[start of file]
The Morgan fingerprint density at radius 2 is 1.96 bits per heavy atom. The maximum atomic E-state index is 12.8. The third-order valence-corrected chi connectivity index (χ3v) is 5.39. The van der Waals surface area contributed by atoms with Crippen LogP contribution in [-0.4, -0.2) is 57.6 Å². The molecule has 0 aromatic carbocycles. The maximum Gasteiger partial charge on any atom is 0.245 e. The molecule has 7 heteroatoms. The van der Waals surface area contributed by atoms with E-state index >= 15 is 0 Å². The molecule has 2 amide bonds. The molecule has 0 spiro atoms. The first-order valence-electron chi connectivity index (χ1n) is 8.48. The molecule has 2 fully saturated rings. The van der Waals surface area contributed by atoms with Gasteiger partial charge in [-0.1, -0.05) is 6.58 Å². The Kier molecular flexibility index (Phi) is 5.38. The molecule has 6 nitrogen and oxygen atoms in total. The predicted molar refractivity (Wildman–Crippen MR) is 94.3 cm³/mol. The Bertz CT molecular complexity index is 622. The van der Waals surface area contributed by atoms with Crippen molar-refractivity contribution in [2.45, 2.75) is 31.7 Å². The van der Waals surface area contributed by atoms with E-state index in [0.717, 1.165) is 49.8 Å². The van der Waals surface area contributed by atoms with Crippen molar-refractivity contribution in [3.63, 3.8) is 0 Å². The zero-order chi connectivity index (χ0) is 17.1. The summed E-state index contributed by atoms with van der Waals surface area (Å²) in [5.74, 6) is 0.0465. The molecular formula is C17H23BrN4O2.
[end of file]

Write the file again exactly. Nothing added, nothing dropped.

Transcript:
The Morgan fingerprint density at radius 2 is 1.96 bits per heavy atom. The maximum atomic E-state index is 12.8. The third-order valence-corrected chi connectivity index (χ3v) is 5.39. The van der Waals surface area contributed by atoms with Crippen LogP contribution in [-0.4, -0.2) is 57.6 Å². The molecule has 0 aromatic carbocycles. The maximum Gasteiger partial charge on any atom is 0.245 e. The molecule has 7 heteroatoms. The van der Waals surface area contributed by atoms with E-state index >= 15 is 0 Å². The molecule has 2 amide bonds. The molecule has 0 spiro atoms. The first-order valence-electron chi connectivity index (χ1n) is 8.48. The molecule has 2 fully saturated rings. The van der Waals surface area contributed by atoms with Gasteiger partial charge in [-0.1, -0.05) is 6.58 Å². The Kier molecular flexibility index (Phi) is 5.38. The molecule has 6 nitrogen and oxygen atoms in total. The predicted molar refractivity (Wildman–Crippen MR) is 94.3 cm³/mol. The Bertz CT molecular complexity index is 622. The van der Waals surface area contributed by atoms with Crippen molar-refractivity contribution in [2.45, 2.75) is 31.7 Å². The van der Waals surface area contributed by atoms with E-state index in [0.717, 1.165) is 49.8 Å². The van der Waals surface area contributed by atoms with Crippen molar-refractivity contribution in [3.63, 3.8) is 0 Å². The zero-order chi connectivity index (χ0) is 17.1. The summed E-state index contributed by atoms with van der Waals surface area (Å²) in [5.74, 6) is 0.0465. The molecular formula is C17H23BrN4O2.